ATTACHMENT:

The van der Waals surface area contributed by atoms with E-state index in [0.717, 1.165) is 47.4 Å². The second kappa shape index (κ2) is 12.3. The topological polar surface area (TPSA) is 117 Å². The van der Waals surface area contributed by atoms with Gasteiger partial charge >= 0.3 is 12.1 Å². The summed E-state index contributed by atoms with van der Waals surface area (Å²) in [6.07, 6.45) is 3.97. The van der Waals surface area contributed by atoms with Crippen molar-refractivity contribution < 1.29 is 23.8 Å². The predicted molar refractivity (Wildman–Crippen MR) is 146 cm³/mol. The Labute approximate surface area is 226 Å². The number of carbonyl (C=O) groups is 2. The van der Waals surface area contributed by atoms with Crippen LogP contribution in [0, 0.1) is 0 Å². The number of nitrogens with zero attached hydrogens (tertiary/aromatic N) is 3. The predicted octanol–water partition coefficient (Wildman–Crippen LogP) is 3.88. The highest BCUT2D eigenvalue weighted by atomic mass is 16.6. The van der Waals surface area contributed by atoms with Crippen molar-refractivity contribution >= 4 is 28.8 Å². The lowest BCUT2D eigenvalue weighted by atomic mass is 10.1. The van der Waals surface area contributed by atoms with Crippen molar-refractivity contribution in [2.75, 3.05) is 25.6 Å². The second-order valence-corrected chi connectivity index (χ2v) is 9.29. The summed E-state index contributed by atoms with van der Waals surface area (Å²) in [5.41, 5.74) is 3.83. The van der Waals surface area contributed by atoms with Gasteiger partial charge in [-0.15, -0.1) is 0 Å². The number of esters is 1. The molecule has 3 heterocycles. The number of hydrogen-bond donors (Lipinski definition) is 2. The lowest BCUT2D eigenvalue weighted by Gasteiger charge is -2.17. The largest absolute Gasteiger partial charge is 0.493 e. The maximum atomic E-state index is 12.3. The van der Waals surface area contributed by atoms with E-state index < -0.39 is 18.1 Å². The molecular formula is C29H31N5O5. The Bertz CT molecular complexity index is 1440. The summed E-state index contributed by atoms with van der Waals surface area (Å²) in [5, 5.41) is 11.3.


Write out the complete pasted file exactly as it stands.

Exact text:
The van der Waals surface area contributed by atoms with E-state index in [0.717, 1.165) is 47.4 Å². The second kappa shape index (κ2) is 12.3. The topological polar surface area (TPSA) is 117 Å². The van der Waals surface area contributed by atoms with Gasteiger partial charge >= 0.3 is 12.1 Å². The summed E-state index contributed by atoms with van der Waals surface area (Å²) in [6.07, 6.45) is 3.97. The van der Waals surface area contributed by atoms with Crippen molar-refractivity contribution < 1.29 is 23.8 Å². The predicted molar refractivity (Wildman–Crippen MR) is 146 cm³/mol. The Labute approximate surface area is 226 Å². The number of carbonyl (C=O) groups is 2. The van der Waals surface area contributed by atoms with Crippen LogP contribution in [0, 0.1) is 0 Å². The number of nitrogens with zero attached hydrogens (tertiary/aromatic N) is 3. The predicted octanol–water partition coefficient (Wildman–Crippen LogP) is 3.88. The highest BCUT2D eigenvalue weighted by atomic mass is 16.6. The van der Waals surface area contributed by atoms with Crippen molar-refractivity contribution >= 4 is 28.8 Å². The lowest BCUT2D eigenvalue weighted by atomic mass is 10.1. The van der Waals surface area contributed by atoms with Crippen molar-refractivity contribution in [2.75, 3.05) is 25.6 Å². The second-order valence-corrected chi connectivity index (χ2v) is 9.29. The summed E-state index contributed by atoms with van der Waals surface area (Å²) in [5.41, 5.74) is 3.83. The van der Waals surface area contributed by atoms with Gasteiger partial charge in [-0.15, -0.1) is 0 Å². The number of esters is 1. The molecule has 3 heterocycles. The number of hydrogen-bond donors (Lipinski definition) is 2. The lowest BCUT2D eigenvalue weighted by Gasteiger charge is -2.17. The largest absolute Gasteiger partial charge is 0.493 e. The maximum atomic E-state index is 12.3. The van der Waals surface area contributed by atoms with E-state index < -0.39 is 18.1 Å². The molecular formula is C29H31N5O5. The Bertz CT molecular complexity index is 1440. The summed E-state index contributed by atoms with van der Waals surface area (Å²) in [5, 5.41) is 11.3.